They Planted a Paradise and Pulled up a Parking Lot

There are two ways to fix the stark segregation of residential from retail that characterizes almost all of the post-1945 built environment. You can bring retail into the residential neighbourhoods. Or you can build residences in the retail space.

Does adding residential buildings in a parking lot automatically give us a walkable paradise?

In theory anyway. Urban Planner Jeff Speck claims that, in practice, the former never happens. Many suburban dwellers would like to be near a corner store, but virtually no one wants to be next to the comer store. So the store never gets built, and everyone continues to drive for the proverbial litre of milk.



In the meantime, we have the other possibility to work on – residences in the retail space. Shopping centres like Train Yards and South Keys are provisioned with massive parking lots that sit empty most of the day. Situated as they are along major transit routes and relatively close to downtown, they represent huge potential for new development.

As new applications for buildings come in for these spaces, shoppers and surrounding residents should demand the highest standards of walkability and good public spaces.

The consultation process for Ottawa’s Official Plan heard repeatedly about the need for affordable housing, improved tree cover and better public spaces. Oversized parking lots are where some of this could go. The Jedi mind trick is to picture the new trees, residences and parks not instead of the retail, but instead of the parking. If the retail stays, and residents and services arrive, there’d be less need for parking, as many people could walk for day-to-day errands.



Would a redeveloped shopping centre be entirely car-free? Probably not. The fire trucks, ambulances, delivery trucks, taxis and paratranspo would all still need access. As for those individuals who would still occasionally need a car, this is exactly the type of community where car-sharing like Communauto would be viable. The mix of retail and residential would also mean that any remaining parking would be better used., for example by shoppers in the day, and by residents overnight. The current reality of having South Keys and Train Yards completely empty from 8 PM to 8 AM is wasteful, dangerous, and not a good use of urban space.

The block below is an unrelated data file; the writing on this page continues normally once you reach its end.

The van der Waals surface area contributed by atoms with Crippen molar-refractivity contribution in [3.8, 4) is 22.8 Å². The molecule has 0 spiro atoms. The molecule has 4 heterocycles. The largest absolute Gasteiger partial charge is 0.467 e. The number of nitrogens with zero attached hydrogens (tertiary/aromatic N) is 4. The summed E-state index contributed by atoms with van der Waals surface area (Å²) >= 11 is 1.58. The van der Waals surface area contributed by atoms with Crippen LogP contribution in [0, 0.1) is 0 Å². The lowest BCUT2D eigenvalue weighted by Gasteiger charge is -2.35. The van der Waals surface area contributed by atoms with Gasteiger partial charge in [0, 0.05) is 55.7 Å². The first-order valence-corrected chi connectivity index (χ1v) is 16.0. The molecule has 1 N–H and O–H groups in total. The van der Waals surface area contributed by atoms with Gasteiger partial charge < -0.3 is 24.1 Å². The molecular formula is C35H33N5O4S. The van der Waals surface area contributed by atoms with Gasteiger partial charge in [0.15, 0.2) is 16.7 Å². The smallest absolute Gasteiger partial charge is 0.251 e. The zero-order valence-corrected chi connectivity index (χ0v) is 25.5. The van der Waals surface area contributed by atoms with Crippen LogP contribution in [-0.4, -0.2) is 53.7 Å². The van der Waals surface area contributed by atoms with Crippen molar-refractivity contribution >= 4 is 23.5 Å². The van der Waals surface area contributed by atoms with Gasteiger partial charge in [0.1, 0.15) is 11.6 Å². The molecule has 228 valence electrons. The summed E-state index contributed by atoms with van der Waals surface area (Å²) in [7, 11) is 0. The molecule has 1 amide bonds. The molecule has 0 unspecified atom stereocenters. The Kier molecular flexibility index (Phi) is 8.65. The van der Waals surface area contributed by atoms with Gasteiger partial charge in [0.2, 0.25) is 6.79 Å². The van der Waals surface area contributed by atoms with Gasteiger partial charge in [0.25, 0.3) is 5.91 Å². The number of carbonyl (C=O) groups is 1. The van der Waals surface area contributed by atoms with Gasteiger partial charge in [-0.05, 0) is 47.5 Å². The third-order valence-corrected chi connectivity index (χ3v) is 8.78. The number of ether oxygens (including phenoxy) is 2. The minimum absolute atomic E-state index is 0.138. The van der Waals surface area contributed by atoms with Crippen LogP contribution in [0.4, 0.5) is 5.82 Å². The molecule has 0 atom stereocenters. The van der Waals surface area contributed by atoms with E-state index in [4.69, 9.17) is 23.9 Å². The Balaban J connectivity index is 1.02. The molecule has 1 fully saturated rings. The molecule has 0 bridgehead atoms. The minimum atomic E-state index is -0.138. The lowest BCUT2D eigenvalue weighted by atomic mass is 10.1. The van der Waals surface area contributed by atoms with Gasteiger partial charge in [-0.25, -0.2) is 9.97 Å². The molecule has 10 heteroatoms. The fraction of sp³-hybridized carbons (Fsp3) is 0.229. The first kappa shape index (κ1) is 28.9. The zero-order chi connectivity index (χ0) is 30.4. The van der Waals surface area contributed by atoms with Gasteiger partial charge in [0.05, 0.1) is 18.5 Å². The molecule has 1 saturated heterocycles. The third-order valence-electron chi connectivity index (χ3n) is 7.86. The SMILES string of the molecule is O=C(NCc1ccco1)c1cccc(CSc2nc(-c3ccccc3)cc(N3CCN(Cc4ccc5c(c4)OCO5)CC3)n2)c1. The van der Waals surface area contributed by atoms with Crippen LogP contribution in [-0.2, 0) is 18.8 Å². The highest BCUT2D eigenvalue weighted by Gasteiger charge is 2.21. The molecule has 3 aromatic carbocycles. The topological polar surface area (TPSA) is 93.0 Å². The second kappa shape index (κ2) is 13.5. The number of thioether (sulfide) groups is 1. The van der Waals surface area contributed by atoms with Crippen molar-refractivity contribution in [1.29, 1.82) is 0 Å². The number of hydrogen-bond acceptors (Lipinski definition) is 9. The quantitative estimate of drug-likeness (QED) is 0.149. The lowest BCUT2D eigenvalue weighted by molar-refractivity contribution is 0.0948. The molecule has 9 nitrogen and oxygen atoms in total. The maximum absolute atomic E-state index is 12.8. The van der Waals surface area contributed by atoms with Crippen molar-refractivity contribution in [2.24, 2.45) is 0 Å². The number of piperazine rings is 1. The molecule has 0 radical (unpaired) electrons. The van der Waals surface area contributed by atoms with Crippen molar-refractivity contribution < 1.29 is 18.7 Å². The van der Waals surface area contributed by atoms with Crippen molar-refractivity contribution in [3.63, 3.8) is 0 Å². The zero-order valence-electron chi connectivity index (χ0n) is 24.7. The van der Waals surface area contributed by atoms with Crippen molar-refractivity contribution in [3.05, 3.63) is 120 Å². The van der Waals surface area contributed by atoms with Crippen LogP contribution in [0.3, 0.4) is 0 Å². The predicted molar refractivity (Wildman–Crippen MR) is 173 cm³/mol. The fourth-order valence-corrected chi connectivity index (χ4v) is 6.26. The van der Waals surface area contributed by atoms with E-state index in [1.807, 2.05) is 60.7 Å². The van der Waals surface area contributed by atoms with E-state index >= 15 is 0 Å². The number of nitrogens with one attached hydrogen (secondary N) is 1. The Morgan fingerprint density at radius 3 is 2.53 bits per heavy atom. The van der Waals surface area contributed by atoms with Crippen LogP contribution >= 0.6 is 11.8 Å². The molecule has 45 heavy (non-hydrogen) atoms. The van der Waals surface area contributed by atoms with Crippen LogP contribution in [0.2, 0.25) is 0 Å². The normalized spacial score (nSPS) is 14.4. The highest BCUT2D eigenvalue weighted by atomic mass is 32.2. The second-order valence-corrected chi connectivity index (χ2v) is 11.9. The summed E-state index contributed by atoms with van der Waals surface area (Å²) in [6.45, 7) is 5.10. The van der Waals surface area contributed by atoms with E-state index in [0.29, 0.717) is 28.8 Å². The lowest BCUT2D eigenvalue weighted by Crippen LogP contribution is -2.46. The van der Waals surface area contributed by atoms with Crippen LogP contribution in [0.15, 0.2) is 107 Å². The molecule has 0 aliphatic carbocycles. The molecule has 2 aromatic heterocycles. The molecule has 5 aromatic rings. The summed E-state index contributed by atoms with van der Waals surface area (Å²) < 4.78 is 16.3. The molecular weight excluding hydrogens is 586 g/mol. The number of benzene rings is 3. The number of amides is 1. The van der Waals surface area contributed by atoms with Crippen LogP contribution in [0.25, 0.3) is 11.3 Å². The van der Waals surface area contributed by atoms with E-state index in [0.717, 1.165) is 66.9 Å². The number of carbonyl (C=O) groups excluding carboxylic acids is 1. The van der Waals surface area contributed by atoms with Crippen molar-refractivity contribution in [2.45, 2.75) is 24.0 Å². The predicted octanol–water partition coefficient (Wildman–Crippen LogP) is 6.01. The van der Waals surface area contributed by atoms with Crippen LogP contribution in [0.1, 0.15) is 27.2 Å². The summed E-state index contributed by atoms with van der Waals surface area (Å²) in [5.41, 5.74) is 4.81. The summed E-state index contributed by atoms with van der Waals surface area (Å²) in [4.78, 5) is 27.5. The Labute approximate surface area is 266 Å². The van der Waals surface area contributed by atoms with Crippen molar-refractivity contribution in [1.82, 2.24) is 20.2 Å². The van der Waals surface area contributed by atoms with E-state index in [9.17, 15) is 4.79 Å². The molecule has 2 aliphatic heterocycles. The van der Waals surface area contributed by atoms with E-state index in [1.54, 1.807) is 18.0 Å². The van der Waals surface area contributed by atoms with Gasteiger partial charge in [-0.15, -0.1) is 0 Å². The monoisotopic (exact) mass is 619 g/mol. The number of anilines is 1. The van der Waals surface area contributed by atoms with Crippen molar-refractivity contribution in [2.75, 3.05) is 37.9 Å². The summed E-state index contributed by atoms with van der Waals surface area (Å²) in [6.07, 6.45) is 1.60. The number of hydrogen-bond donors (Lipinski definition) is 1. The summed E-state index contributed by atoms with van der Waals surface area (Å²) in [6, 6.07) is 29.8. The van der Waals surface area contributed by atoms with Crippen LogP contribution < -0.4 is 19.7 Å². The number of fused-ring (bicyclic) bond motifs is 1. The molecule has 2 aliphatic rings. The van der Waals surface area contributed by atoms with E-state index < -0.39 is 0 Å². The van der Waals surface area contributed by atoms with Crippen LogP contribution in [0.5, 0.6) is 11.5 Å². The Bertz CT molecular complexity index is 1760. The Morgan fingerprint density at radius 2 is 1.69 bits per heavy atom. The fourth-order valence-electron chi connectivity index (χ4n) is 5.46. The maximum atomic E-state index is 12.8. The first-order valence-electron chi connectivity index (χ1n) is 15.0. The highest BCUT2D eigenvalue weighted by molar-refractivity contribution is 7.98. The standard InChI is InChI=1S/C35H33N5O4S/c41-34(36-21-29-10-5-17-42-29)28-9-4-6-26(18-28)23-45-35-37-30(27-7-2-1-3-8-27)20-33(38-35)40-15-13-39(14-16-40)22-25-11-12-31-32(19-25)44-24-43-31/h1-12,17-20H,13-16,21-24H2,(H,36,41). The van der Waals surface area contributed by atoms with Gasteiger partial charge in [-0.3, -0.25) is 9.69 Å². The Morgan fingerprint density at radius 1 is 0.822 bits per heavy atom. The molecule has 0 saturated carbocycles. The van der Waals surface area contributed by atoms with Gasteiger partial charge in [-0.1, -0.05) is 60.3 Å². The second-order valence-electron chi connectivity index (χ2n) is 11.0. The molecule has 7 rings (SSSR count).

The Jedi mind trick is to picture the new trees, residences and parks not instead of the retail, but instead of the parking.

Does adding residential buildings in a parking lot automatically give us a walkable paradise? No, it does not. The paradise part comes in when foot relationships form between residences and retail. Every application for new development needs to be examined with this in mind:

Do all of the proposed new buildings have interesting, active ground floors?

Are the proposed new streets narrow enough to carry on a conversation with someone on the other side?

Are all streets and plaza fully lined with trees?

Would all of the new residents be mere minutes from a park?

Can seniors and toddlers safely cross from one side to another?

Would people in wheelchairs be able to freely access daily services?

Is there a centre to the community for public gatherings and performances?



Developers can’t do this on their own. Check out Better South Keys. As new applications for buildings come in for these spaces, shoppers and surrounding residents should demand the highest standards of walkability and good public spaces.


We can plant a paradise and pull up those parking lots.



~JANET MARK WALLACE is a regular blog contributor for Walkable Ottawa